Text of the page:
There was likewise an order published, but how soon it does not appear to me; Strype says in June, 1534; it was before Queen Anne's tragical fall, directing the bidding prayers for the king, as the only and supreme head of this catholic church of England, then for Queen Anne, and then for the Lady Elizabeth, daughter to them both, our princess : and no further in the presence of the king and queen; but in all other places they were to pray for all archbishops. and bishops, and for the whole clergy, and such as shall please the preacher to name of his devotion ; then for all the nobility, and such as the preacher should name; then for the souls of them that were dead, and such of them as the preacher shali name. Every preacher was ordered to preach once, in the greatest audience, against the usurped authority of the bishop of Rome ; and he was left after that to his liberty: no preachers were in the pulpit to inveigh against, or to deprave one another : if they had occasion to complain, they were to do it to the king, or the bishop of the diocess. They were not to preach for or against purgatory, the honouring of saints, that faith only justifieth, to go on pilgrimages, or to support miracles: these things had occasioned great dissensions; but those were then well pacified. They were to preach the words of Christ, and not mix with them men's institutions, cr to make God's laws and men's laws of equal authority; or to teach that any man had power to dispense with God's law. It seems there

was a sentence of excommunication with relation to the laws and liberties of the church published once a year, against all such as broke them ; this was to be no more published. The collects for the king and queen by name were to be said in all high masses; they were likewise to justify to the people the king's last marriage, and to declare how ill the king had been used by the pope in all that matter, with the proofs of the unlawfulness of his former marriage ; and a long deduction was made of the process at Rome, and of all the artifices used by the pope, to get the king to subject himself to him, which I need not relate: it contains the substance of the whole cause, and the order of the process formerly set forth ; I have put it in the Collection (No. xxix). "All that is particular in it is, that the king affirms, that a decretal bull was sent over, decreeing, that if the former marriage was proved, and if it did appear, as far as presumptions can prove it, that it was consummated, that marriage was to be held unlawful and null. This bull, after it was seen by the king, was, by the bishop of Rome's commandment, embezzled by the cardinals. He adds another particular, which I find nowhere but here; that the pope gave out a sentence in the manner of an excommunication and interdiction of him and his realm; of which complaint being made, as being contrary to all law and right, the fault was laid on a new officer lately come to the court; who ought to have been punished for it, and the process was to cease: but though this was promised to the king's agents, yet it went on, and was set up in Flanders. Perhaps the words in the bishop of Paris's last letter, that the pope was surprised in the last sentence, as he had been in the first, are to be explained and applied to this. He also mentions the declarations that the pope had made to the French king and his council, of what he would gladly do for the king, allowing the justness of his cause ; and that he durst not do it at Rome, for fear of the emperor, but that he would come and do it at Marseilles; and there he promised to that king to give judgment for the king, so he would send a proxy, which he knew before that he would not do, nor was he bound to do it.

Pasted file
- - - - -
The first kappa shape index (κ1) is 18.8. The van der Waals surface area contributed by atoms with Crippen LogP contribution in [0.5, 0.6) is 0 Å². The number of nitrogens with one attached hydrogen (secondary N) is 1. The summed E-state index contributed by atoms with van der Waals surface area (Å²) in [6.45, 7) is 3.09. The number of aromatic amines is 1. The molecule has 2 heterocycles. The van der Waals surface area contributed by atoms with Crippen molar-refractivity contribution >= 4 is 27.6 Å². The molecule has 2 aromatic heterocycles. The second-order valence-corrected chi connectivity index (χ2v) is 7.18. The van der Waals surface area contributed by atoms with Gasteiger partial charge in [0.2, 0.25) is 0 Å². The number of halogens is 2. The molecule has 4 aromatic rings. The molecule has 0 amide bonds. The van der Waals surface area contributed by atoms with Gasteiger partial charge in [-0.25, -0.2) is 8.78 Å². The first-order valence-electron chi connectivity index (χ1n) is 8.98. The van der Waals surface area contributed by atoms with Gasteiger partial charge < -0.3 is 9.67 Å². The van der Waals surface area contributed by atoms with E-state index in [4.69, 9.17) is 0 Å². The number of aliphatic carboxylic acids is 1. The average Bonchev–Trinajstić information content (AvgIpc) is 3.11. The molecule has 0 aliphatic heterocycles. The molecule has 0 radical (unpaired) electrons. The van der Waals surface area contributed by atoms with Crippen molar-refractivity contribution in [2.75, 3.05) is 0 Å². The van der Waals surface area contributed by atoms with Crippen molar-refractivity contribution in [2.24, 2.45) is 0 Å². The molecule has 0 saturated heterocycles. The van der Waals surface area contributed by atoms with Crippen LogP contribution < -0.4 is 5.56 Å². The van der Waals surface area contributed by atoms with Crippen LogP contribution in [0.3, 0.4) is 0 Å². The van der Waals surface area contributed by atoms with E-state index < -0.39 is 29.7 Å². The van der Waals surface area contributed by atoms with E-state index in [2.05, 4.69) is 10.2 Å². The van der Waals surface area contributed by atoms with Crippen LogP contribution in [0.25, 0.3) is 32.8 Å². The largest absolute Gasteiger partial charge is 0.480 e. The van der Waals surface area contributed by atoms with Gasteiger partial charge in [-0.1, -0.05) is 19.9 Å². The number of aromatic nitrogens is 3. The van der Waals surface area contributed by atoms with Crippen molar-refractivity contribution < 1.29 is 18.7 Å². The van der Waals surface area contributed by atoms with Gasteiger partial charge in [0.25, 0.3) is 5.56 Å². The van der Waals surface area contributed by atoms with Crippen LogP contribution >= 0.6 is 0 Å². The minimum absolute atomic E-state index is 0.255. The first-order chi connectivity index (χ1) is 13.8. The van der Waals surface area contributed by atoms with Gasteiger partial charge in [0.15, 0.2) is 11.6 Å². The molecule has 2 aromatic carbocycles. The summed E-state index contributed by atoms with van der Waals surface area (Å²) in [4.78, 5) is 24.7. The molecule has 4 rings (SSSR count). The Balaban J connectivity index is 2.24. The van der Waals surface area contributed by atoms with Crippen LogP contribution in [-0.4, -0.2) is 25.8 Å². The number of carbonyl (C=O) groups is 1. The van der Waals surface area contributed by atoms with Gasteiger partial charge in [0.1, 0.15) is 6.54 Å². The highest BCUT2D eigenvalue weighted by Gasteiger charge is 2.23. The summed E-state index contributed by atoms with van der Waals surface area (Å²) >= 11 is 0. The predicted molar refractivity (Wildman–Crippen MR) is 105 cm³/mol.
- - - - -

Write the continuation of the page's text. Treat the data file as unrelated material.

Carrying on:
Thus the king took care to have his cause to be fully set forth to all his own subjects: his next care was to have it rightly understood by all the princes of Europe. I have found the original instructions that he gave to Paget, then one of the clerks of the signet, whom he sent to the king of Poland, and the dukes of Pomerania and Prussia, and to the cities of Dantzic, Stetin, and Coningsburg : and it is to be supposed, that others were sent to other princes and